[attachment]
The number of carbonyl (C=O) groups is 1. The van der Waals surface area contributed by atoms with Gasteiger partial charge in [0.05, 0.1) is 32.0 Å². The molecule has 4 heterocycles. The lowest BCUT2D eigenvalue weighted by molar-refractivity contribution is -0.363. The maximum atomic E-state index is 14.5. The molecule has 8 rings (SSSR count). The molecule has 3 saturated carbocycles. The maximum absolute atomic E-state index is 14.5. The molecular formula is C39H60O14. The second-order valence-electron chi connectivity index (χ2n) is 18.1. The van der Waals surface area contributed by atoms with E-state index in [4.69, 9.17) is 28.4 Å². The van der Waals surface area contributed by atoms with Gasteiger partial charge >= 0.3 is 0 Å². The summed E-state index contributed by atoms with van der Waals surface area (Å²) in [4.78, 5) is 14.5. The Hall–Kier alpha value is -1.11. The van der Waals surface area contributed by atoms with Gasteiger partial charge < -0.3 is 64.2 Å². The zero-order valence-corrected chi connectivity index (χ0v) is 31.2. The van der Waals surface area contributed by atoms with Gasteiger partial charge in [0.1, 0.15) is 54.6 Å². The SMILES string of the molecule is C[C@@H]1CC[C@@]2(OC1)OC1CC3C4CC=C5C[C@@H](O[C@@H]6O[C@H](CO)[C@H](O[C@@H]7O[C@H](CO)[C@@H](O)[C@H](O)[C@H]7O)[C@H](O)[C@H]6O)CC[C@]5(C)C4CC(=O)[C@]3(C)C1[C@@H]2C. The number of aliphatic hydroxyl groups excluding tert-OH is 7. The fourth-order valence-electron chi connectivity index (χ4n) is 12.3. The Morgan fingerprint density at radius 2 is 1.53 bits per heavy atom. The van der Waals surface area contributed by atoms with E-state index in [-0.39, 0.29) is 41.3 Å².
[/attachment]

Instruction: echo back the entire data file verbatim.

The number of carbonyl (C=O) groups is 1. The van der Waals surface area contributed by atoms with Gasteiger partial charge in [0.05, 0.1) is 32.0 Å². The molecule has 4 heterocycles. The lowest BCUT2D eigenvalue weighted by molar-refractivity contribution is -0.363. The maximum atomic E-state index is 14.5. The molecule has 8 rings (SSSR count). The molecule has 3 saturated carbocycles. The maximum absolute atomic E-state index is 14.5. The molecular formula is C39H60O14. The second-order valence-electron chi connectivity index (χ2n) is 18.1. The van der Waals surface area contributed by atoms with E-state index in [4.69, 9.17) is 28.4 Å². The van der Waals surface area contributed by atoms with Gasteiger partial charge >= 0.3 is 0 Å². The summed E-state index contributed by atoms with van der Waals surface area (Å²) in [4.78, 5) is 14.5. The Hall–Kier alpha value is -1.11. The van der Waals surface area contributed by atoms with Gasteiger partial charge < -0.3 is 64.2 Å². The zero-order valence-corrected chi connectivity index (χ0v) is 31.2. The van der Waals surface area contributed by atoms with Gasteiger partial charge in [0.1, 0.15) is 54.6 Å². The SMILES string of the molecule is C[C@@H]1CC[C@@]2(OC1)OC1CC3C4CC=C5C[C@@H](O[C@@H]6O[C@H](CO)[C@H](O[C@@H]7O[C@H](CO)[C@@H](O)[C@H](O)[C@H]7O)[C@H](O)[C@H]6O)CC[C@]5(C)C4CC(=O)[C@]3(C)C1[C@@H]2C. The number of aliphatic hydroxyl groups excluding tert-OH is 7. The fourth-order valence-electron chi connectivity index (χ4n) is 12.3. The Morgan fingerprint density at radius 2 is 1.53 bits per heavy atom. The van der Waals surface area contributed by atoms with E-state index in [-0.39, 0.29) is 41.3 Å².